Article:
However, Article No. 82 of the said Maritime Law specifies six occasions, where limitation of liability shall not be applied, namely:

  • Floating a sunken or stranded or deserted ship, lifting wrecks, cargo, and objects found on it.
  • Salvaging the ship
  • Participating in General Average
  • Nuclear damage
  • The rights of the ship’s master, crew and all other subordinates to the shipowner working on the ship or whose job is related to serving the ship. Such right is also determined for the successors and heirs of the said persons
  • Damage resulting from oil pollution and contamination by other materials

Meanwhile, in the event that damages have occurred as a result of one of the aforementioned causes, the shipowner will be liable to compensate the injured party for the said damages which will be determined by the competent court without taking into consideration the shipowner’s limitation.

How to calculate the limitation according to EML 1990

The calculation of the ship-owner limitation of liability has been clarified in Article No. 83 from the aforesaid law as following:

  • EGP 600,000 for the damage resulting from physical damages, in case the total tonnage of the vessel does not exceed 500 tons. However, if the total tonnage exceeds the said figure, the liability shall be increased by EGP 350 per ton in addition to the stipulated EGP. 600,000.
  • EGP 300,000 for any other damages occurring for reasons other than physical damages, in case the total tonnage of the vessel does not exceed 500 tons. However, if the total tonnage of the vessel exceeds the said figure, the liability shall be increased by EGP 150 per ton in addition to the stipulated EGP. 300,000.

Who can benefit from the limitation

The shipowners are not the only party who has the right to limit their liability. Pursuant to the provisions of EML 1990, the limitation of liability can also be applied in respect of the ship’s operator, who is not the owner, charterer,  manager, master or seaman in addition to other subordinates of the owner, operator, charterer or manager, as regards to the performance of their duties and according to the same conditions as those applicable to the owner, provided the liability of the owner, as well as that of the foregoing persons shall not exceed the limits set down in Article 83 with regard to the same accident.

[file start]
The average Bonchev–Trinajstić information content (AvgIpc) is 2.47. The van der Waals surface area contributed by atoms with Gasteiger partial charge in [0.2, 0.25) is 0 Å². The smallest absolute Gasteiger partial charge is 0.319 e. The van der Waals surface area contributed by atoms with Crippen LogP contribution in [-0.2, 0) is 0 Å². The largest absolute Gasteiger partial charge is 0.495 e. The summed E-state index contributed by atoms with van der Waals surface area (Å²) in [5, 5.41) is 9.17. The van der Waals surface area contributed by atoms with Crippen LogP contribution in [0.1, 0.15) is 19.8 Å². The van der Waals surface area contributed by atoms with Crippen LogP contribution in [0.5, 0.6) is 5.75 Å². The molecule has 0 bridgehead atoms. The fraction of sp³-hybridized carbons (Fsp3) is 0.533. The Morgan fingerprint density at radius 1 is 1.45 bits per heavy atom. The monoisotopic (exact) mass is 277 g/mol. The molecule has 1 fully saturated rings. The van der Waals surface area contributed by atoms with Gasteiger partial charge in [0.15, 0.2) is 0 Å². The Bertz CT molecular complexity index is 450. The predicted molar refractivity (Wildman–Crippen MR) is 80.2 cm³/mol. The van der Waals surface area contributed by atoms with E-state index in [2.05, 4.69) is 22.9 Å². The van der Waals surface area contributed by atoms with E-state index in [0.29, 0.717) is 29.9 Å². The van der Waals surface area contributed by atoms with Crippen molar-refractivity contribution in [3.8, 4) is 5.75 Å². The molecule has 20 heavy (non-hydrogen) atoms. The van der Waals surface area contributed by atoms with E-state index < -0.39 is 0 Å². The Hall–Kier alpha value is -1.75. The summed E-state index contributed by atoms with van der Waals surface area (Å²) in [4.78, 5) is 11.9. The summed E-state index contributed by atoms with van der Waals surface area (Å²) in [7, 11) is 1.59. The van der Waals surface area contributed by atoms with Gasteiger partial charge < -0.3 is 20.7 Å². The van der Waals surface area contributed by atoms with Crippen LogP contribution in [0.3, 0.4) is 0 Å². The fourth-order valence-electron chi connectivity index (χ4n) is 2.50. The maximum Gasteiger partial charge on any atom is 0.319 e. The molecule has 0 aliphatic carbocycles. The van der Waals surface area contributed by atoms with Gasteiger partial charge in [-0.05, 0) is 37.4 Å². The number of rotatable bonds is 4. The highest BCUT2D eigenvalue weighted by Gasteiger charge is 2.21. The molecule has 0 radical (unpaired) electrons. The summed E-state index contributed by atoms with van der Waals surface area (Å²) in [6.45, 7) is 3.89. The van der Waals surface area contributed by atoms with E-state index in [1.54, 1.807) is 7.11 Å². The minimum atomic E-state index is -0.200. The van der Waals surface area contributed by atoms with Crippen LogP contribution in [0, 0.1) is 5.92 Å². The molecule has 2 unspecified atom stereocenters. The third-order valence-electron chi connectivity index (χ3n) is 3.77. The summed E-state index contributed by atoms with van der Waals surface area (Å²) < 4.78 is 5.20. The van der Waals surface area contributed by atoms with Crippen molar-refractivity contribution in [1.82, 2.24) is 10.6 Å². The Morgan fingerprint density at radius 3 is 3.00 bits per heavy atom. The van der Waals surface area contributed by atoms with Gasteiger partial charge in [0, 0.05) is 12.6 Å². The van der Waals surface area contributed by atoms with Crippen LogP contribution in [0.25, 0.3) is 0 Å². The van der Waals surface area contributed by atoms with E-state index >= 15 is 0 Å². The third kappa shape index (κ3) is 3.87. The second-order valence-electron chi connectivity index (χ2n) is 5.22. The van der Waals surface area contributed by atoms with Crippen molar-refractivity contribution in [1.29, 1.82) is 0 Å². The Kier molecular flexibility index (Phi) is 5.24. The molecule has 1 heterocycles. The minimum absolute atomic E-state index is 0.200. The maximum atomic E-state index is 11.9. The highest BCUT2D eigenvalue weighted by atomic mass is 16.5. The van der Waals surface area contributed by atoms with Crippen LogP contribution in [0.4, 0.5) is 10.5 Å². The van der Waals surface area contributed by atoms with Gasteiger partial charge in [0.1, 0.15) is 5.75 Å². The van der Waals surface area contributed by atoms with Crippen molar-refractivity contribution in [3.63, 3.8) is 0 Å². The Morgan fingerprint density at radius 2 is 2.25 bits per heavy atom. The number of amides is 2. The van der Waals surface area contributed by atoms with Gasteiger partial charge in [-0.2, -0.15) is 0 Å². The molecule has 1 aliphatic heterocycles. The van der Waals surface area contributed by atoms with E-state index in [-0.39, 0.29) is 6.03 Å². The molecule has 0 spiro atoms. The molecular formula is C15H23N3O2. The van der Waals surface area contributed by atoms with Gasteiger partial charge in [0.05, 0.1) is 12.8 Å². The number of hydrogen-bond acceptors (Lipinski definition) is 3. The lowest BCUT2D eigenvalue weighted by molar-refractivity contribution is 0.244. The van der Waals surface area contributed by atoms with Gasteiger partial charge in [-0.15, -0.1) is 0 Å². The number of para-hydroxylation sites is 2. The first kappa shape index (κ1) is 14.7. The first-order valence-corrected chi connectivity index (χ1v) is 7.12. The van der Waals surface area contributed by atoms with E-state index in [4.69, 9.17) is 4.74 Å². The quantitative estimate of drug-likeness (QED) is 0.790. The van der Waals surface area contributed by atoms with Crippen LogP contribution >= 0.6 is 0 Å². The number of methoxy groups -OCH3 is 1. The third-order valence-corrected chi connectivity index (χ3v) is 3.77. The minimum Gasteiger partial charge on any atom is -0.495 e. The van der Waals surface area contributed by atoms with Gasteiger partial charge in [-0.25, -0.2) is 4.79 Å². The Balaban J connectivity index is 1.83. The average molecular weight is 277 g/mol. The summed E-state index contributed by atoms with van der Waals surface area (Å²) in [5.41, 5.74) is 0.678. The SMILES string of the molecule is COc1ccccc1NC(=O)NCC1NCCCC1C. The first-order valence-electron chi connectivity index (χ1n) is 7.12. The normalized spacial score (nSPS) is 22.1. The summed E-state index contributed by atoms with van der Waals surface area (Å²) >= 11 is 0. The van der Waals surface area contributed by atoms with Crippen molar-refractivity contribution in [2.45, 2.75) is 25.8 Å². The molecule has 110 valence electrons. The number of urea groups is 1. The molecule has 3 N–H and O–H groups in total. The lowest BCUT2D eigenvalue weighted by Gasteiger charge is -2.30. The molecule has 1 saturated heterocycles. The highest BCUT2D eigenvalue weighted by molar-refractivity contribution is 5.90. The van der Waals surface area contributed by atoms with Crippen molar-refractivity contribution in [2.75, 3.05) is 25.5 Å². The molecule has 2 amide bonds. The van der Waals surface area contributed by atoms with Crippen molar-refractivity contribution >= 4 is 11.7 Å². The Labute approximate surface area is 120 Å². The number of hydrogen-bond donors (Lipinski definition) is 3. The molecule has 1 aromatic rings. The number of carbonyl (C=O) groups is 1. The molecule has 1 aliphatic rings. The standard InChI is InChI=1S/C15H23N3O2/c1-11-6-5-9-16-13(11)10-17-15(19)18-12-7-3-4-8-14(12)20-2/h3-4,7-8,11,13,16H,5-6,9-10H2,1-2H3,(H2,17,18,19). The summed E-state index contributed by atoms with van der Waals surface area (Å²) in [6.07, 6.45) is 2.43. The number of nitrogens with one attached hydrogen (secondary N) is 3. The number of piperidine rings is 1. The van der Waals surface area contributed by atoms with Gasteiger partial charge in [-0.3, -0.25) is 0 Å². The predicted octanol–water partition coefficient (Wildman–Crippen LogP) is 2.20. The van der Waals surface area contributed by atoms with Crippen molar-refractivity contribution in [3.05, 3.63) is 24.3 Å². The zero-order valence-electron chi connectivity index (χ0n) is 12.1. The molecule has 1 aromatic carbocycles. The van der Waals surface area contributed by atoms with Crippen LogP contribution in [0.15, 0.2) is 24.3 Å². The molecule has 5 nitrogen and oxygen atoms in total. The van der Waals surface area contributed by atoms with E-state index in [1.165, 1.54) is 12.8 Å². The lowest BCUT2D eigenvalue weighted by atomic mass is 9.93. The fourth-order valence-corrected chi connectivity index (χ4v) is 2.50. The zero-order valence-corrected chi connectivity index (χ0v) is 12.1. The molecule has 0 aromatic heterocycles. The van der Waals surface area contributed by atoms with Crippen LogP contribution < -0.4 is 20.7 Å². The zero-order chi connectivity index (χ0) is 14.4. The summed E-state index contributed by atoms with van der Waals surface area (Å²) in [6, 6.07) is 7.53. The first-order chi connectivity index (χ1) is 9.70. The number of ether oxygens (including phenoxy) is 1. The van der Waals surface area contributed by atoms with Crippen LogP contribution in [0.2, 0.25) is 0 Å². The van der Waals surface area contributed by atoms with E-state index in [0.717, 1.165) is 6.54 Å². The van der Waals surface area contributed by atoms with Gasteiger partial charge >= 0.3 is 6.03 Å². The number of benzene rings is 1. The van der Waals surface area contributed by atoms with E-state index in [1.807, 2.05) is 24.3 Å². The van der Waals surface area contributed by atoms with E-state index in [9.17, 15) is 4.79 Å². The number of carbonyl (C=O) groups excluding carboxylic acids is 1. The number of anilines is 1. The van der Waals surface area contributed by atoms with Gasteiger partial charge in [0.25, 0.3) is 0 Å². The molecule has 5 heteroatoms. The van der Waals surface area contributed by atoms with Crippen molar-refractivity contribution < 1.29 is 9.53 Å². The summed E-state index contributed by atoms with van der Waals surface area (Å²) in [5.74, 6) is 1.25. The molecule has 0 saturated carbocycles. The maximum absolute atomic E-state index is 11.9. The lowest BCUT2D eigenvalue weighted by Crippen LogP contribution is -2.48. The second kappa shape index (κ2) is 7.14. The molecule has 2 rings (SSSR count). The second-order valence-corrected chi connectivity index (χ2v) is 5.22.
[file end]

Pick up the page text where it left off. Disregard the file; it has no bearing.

The law also grants the right to apply limitation to the master or the seaman in case the proceedings are brought against them. As the master or the seamen may insist on applying the limitation, even when the accident resulting in damages was due to their personal fault.

The liability action against the shipowners and all interests shall lapse with the expiry of two years as of the date the act establishing the liability occurred (the date of incident).

Overview on the Carrier’s Legal Liability:  

Most of the legal systems in the Middle East have adopted the concept that the carrier’s liability remains in force during the transportation period of the cargos and hence any damage that may occur in that period shall be the responsibility of the carrier without the need to prove the occurrence of damage on its part unless the carrier proves that the sustained damages has occurred as a result of a foreign reason such as the nature of the cargo,  force majeure, a sudden accident or the shipper’s / the consignee’s fault or that the damage occurred prior to the loading operations or following the discharge bearing in the mind the carrier’s granted limitation of liability according to the Marine Contract of Carriage. Moreover, the local laws grant the carriers the right to limit their liability for the damages caused by the ship unless the accident has occurred due to the carrier’s personal fault, which should be proven by the claimant.

Finally, it is worth mentioning that Egypt has ratified the London Convention on Limitation of Liability for Maritime Claims (LLMC 1976), where the said convention has come into force in Egypt as of the first day of July, 1988.

Therefore, in case a claim is brought before the Egyptian Courts and involves an of the persons defined in the LLMC 1976 as parties to the convention, then the said person shall be entitled to seek the application of the provisions of the limitation of liability stipulated in the convention.

By Karim Marouny

for Eldib Advocates